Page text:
A BLACKMAILER who tormented a Bury man and made endless demands for money over a nine month period has been jailed.

Gary Galvin, with Kelly Marshall and Seamus Conroy, tormented a man and his brother and extracted more than £12,000 from them.

Minshull Street Crown Court heard a man,referred to only as Mr M got in touch with a Facebook account with the name of Katie Marie. He gave his home address to the user and it was agreed they would meet.

But before this could take place he was messaged and asked for money to allow the woman to get there. He transferred £60 but was met with more requests for funds and he sent more.

The court was told Mr M never met the woman in question but then began to receive threats via Facebook. He was told if he did not pay his house would be visited and he would be attacked.

He was left in fear as he lived with elderly parents. There were also threats to crush his pet dog.

When Mr M blocked one account another would appear, with 10 eventually contacting him.

He incurred debts and got his brother, referred to only as Mr C, to try and help him. Eventually the pair went to Bury Police.

Galvin, then living in Ashton-under-Lyne, was behind the messages. Bank accounts he used belonged to Marshall, his partner, and payments were also made into one belonging to Conroy.

John Richards, prosecuting, said: “Mr M made transfers of £4,590, Mr C made transfers of £7,147.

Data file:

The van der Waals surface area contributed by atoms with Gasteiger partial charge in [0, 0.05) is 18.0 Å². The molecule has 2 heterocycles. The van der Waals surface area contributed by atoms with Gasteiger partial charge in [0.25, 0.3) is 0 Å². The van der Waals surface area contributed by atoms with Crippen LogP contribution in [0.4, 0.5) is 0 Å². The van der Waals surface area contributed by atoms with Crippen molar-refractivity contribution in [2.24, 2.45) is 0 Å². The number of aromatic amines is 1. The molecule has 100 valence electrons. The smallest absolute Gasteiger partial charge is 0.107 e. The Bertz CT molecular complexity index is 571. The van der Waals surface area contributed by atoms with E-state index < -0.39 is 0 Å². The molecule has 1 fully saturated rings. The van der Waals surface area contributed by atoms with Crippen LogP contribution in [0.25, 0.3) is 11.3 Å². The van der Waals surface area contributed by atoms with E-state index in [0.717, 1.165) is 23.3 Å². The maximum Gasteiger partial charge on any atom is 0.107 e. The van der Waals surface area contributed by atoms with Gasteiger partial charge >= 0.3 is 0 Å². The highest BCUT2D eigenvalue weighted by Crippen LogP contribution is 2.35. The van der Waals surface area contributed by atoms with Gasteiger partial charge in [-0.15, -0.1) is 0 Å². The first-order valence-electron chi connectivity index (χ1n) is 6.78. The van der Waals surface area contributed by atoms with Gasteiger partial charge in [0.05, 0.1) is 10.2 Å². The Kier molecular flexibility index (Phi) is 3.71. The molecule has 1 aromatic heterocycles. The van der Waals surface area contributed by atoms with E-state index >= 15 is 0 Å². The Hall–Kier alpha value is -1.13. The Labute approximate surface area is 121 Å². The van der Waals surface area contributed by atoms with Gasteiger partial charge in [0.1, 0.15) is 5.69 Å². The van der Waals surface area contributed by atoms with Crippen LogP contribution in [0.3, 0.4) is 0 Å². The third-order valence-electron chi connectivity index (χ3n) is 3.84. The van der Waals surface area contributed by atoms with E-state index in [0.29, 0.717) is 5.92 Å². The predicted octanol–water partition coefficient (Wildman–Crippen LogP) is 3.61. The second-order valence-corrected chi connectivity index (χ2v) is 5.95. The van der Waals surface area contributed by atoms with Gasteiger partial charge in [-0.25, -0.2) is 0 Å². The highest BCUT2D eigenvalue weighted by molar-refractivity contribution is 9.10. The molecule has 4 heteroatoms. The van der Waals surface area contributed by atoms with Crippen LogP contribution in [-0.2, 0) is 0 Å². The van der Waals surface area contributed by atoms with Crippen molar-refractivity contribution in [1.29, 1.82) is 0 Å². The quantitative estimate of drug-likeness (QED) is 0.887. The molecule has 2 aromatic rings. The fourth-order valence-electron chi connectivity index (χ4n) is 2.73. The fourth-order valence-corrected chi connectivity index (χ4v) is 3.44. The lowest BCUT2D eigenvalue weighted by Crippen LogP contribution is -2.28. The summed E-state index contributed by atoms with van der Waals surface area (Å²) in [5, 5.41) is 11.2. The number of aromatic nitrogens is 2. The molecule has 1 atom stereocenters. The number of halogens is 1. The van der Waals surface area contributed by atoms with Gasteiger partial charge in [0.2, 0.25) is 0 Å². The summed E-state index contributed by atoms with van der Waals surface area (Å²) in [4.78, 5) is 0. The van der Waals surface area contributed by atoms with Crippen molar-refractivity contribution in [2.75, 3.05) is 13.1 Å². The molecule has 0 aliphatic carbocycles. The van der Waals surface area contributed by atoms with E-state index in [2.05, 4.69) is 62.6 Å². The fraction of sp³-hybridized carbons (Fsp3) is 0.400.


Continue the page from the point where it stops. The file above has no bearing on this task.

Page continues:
“There were over 90 transfers between January and September 2017. Kelly Marshall got £11,932. Conroy received £400.

“Mr M describes massive strain on himself and his family. He described being worried and on edge the whole time. He and his brother have been financially ruined as a result of these offences.”

Galvin, 36, now of Ocean Walk, Manchester, admitted two counts of blackmail against Mr M and Mr C. Marshall, 27, also from Ashton, admitted assisting Galvin to blackmail the two men. Conroy, 33, from Brinnington, Stockport, admitted acquiring criminal property.

Max Saffman, for Galvin, said the offence took place some time ago and Galvin had “addressed problems he has in relation to mental health” in that time.

For Marshall, Robert Kearney, for Marshall, said his client was “under the control of Mr Galvin” and had not reoffended since.

Henry Blackshaw, for Conroy, said he was “not naïve” about the money he had taken but said his involvement was only late on.

Passing sentence, Judge Mark Savill said of the victims: “They did not feel even though they had done nothing wrong they could go to the police. A significant sum of money had been extorted, in excess of £12,000.”

Galvin was jailed for 32 months, Marshall was given a 20-month suspended prison term with 30 rehab activity days and Conroy was given a curfew.